Much of Mayor Bill de Blasio’s affordable housing initiative goes unseen because it largely focuses on preservation rather than creation.
Part of the reason for that, according to the city, is a change to federal housing law that set the amount of public housing eligible for subsidies based on existing stock, the New York Times reported.
“When all these advocates run around and say, ‘Why isn’t the city of New York building housing?’ It doesn’t exist. There’s no such thing,” Alicia Glen, the deputy mayor for housing and development, told the Times. “It’s all about, to what extent can you use the resources of the private sector, and the resources the public sector has, to put together the best deals you can possibly do.”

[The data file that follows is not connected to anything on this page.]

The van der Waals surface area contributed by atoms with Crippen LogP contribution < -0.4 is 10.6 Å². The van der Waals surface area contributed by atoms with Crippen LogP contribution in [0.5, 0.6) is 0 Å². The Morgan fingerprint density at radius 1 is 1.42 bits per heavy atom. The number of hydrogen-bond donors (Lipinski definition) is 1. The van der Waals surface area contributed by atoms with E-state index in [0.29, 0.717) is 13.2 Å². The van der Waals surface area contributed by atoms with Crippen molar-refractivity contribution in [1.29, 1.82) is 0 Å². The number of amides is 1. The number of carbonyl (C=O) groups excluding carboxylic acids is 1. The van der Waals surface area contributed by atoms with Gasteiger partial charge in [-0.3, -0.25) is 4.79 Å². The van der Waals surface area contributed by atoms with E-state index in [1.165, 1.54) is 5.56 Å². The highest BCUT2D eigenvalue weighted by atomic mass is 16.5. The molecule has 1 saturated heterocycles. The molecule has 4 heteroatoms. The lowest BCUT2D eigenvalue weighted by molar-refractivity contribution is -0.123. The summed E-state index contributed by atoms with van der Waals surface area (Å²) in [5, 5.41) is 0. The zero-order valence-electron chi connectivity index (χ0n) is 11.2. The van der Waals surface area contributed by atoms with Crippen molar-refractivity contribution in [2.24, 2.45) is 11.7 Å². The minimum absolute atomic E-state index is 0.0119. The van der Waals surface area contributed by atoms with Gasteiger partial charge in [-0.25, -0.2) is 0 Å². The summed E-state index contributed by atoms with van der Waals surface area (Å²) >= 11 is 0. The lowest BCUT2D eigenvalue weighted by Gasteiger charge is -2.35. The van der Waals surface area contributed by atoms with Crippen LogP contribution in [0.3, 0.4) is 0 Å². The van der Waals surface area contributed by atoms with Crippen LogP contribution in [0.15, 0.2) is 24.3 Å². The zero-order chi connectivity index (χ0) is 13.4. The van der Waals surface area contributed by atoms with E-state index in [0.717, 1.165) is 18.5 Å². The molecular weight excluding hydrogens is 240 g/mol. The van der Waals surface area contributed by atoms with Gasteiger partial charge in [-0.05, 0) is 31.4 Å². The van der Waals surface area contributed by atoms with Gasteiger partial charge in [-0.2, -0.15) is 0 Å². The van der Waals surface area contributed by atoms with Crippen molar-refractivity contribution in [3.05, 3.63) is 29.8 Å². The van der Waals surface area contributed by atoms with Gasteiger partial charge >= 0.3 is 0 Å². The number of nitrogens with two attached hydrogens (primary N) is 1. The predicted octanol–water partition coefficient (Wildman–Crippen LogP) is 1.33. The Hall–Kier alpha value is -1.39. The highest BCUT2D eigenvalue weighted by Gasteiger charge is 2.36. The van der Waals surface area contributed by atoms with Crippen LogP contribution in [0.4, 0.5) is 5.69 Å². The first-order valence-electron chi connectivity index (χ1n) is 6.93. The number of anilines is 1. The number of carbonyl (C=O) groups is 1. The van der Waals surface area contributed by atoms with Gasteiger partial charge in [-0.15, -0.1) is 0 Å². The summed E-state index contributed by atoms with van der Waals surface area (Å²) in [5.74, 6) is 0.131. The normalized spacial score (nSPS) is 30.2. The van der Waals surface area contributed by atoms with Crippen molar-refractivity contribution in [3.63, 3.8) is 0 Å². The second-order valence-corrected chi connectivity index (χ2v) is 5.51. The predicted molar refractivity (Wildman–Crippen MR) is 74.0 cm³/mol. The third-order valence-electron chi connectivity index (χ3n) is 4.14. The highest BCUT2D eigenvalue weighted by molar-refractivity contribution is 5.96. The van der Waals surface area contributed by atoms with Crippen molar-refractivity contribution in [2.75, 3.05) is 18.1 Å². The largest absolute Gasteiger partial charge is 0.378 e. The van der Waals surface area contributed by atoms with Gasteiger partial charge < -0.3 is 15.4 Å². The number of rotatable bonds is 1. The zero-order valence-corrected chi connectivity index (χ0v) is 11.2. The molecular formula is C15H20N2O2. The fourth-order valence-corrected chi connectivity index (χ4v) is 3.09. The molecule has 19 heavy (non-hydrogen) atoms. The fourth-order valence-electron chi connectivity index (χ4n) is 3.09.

In July, the mayor announced that 77,651 units had been financed so far as part of his goal to preserve or create 200,000 affordable housing units by 2024. At least 7,500 units have been preserved so far, which can include something as simple as a new agreement to keep rent at an apartment below market-rate.
The city, however, doesn’t keep track of the number of existing units that they regulate for the first time, the Times reported.
So far, the city has rezoned only two (East New York and Far Rockaway) of the 15 neighborhoods it tapped for the mandatory inclusionary housing program. Council member Rafael Espinal Jr., who represents part of East New York, noted that no new units have been built in the rezoned neighborhood. [NYT] — Kathryn Brenzel